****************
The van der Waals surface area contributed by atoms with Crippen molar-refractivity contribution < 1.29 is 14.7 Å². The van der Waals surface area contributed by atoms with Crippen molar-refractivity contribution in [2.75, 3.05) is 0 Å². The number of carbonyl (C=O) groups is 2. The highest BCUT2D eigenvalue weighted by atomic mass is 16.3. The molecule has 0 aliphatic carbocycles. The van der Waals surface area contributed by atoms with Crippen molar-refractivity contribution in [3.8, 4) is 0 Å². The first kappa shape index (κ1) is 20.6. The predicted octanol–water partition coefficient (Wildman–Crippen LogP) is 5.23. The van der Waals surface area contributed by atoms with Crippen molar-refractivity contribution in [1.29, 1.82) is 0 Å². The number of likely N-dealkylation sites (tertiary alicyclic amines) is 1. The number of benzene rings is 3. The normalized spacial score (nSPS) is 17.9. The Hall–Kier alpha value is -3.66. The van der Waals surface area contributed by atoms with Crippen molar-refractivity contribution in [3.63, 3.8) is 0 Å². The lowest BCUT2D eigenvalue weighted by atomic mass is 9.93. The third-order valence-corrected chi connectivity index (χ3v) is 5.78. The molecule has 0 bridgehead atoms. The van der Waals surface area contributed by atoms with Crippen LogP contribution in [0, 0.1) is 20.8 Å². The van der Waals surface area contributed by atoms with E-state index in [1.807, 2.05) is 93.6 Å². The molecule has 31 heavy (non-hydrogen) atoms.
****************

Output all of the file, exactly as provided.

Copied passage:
The van der Waals surface area contributed by atoms with Crippen molar-refractivity contribution < 1.29 is 14.7 Å². The van der Waals surface area contributed by atoms with Crippen molar-refractivity contribution in [2.75, 3.05) is 0 Å². The number of carbonyl (C=O) groups is 2. The highest BCUT2D eigenvalue weighted by atomic mass is 16.3. The molecule has 0 aliphatic carbocycles. The van der Waals surface area contributed by atoms with Crippen molar-refractivity contribution in [3.8, 4) is 0 Å². The first kappa shape index (κ1) is 20.6. The predicted octanol–water partition coefficient (Wildman–Crippen LogP) is 5.23. The van der Waals surface area contributed by atoms with Crippen molar-refractivity contribution in [1.29, 1.82) is 0 Å². The number of likely N-dealkylation sites (tertiary alicyclic amines) is 1. The number of benzene rings is 3. The normalized spacial score (nSPS) is 17.9. The Hall–Kier alpha value is -3.66. The van der Waals surface area contributed by atoms with Crippen molar-refractivity contribution in [3.63, 3.8) is 0 Å². The lowest BCUT2D eigenvalue weighted by atomic mass is 9.93. The third-order valence-corrected chi connectivity index (χ3v) is 5.78. The molecule has 0 bridgehead atoms. The van der Waals surface area contributed by atoms with Crippen LogP contribution in [0, 0.1) is 20.8 Å². The van der Waals surface area contributed by atoms with E-state index in [1.807, 2.05) is 93.6 Å². The molecule has 31 heavy (non-hydrogen) atoms.